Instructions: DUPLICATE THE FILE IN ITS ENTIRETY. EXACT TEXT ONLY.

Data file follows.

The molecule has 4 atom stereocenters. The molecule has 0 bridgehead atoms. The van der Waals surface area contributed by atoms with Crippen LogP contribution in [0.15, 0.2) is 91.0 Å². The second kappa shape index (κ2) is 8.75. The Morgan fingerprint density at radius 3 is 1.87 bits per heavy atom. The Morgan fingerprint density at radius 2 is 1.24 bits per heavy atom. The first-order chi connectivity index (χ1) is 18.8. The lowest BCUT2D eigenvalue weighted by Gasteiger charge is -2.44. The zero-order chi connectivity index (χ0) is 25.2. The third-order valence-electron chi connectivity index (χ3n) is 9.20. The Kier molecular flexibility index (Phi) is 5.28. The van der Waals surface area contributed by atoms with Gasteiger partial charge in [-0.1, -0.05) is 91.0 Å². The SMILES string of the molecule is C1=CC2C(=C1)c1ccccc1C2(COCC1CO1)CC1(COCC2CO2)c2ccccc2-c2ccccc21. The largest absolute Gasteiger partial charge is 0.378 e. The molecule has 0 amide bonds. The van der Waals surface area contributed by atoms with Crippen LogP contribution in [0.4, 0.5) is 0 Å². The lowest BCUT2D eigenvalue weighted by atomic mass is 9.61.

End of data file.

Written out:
The molecule has 4 atom stereocenters. The molecule has 0 bridgehead atoms. The van der Waals surface area contributed by atoms with Crippen LogP contribution in [0.15, 0.2) is 91.0 Å². The second kappa shape index (κ2) is 8.75. The Morgan fingerprint density at radius 3 is 1.87 bits per heavy atom. The Morgan fingerprint density at radius 2 is 1.24 bits per heavy atom. The first-order chi connectivity index (χ1) is 18.8. The lowest BCUT2D eigenvalue weighted by Gasteiger charge is -2.44. The zero-order chi connectivity index (χ0) is 25.2. The third-order valence-electron chi connectivity index (χ3n) is 9.20. The Kier molecular flexibility index (Phi) is 5.28. The van der Waals surface area contributed by atoms with Gasteiger partial charge in [-0.1, -0.05) is 91.0 Å². The SMILES string of the molecule is C1=CC2C(=C1)c1ccccc1C2(COCC1CO1)CC1(COCC2CO2)c2ccccc2-c2ccccc21. The largest absolute Gasteiger partial charge is 0.378 e. The molecule has 0 amide bonds. The van der Waals surface area contributed by atoms with Crippen LogP contribution in [0.4, 0.5) is 0 Å². The lowest BCUT2D eigenvalue weighted by atomic mass is 9.61.